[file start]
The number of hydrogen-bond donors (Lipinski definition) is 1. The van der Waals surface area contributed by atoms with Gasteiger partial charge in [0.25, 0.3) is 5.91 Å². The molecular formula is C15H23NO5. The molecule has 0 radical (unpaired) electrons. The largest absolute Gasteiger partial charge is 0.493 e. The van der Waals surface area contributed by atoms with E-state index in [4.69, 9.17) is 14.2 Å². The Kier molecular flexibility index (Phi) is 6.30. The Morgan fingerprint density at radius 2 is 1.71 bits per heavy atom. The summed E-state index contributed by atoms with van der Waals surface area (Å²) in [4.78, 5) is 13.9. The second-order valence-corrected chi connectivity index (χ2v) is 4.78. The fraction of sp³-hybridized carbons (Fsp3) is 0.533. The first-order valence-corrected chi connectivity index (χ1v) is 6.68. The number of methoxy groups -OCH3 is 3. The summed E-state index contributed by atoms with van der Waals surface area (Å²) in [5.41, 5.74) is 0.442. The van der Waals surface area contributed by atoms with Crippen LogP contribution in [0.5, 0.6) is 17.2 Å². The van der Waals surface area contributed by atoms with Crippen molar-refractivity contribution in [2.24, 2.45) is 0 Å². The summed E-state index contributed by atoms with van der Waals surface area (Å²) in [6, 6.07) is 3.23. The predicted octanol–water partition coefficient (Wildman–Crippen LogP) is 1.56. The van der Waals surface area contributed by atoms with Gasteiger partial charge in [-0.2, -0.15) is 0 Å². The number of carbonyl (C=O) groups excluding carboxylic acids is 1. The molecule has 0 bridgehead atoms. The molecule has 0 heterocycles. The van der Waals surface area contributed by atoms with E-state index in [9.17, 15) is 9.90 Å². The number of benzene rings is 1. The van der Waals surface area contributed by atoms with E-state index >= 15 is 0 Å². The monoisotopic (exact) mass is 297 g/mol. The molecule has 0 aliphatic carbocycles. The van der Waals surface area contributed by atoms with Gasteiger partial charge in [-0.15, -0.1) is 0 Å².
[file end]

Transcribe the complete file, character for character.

The number of hydrogen-bond donors (Lipinski definition) is 1. The van der Waals surface area contributed by atoms with Gasteiger partial charge in [0.25, 0.3) is 5.91 Å². The molecular formula is C15H23NO5. The molecule has 0 radical (unpaired) electrons. The largest absolute Gasteiger partial charge is 0.493 e. The van der Waals surface area contributed by atoms with E-state index in [4.69, 9.17) is 14.2 Å². The Kier molecular flexibility index (Phi) is 6.30. The Morgan fingerprint density at radius 2 is 1.71 bits per heavy atom. The summed E-state index contributed by atoms with van der Waals surface area (Å²) in [4.78, 5) is 13.9. The second-order valence-corrected chi connectivity index (χ2v) is 4.78. The fraction of sp³-hybridized carbons (Fsp3) is 0.533. The first-order valence-corrected chi connectivity index (χ1v) is 6.68. The number of methoxy groups -OCH3 is 3. The summed E-state index contributed by atoms with van der Waals surface area (Å²) in [5.41, 5.74) is 0.442. The van der Waals surface area contributed by atoms with Crippen LogP contribution in [0.5, 0.6) is 17.2 Å². The van der Waals surface area contributed by atoms with Crippen molar-refractivity contribution in [2.24, 2.45) is 0 Å². The summed E-state index contributed by atoms with van der Waals surface area (Å²) in [6, 6.07) is 3.23. The predicted octanol–water partition coefficient (Wildman–Crippen LogP) is 1.56. The van der Waals surface area contributed by atoms with Gasteiger partial charge in [-0.2, -0.15) is 0 Å². The number of carbonyl (C=O) groups excluding carboxylic acids is 1. The molecule has 0 bridgehead atoms. The molecule has 0 heterocycles. The van der Waals surface area contributed by atoms with E-state index in [9.17, 15) is 9.90 Å². The number of benzene rings is 1. The van der Waals surface area contributed by atoms with E-state index >= 15 is 0 Å². The monoisotopic (exact) mass is 297 g/mol. The molecule has 0 aliphatic carbocycles. The van der Waals surface area contributed by atoms with Gasteiger partial charge in [-0.15, -0.1) is 0 Å².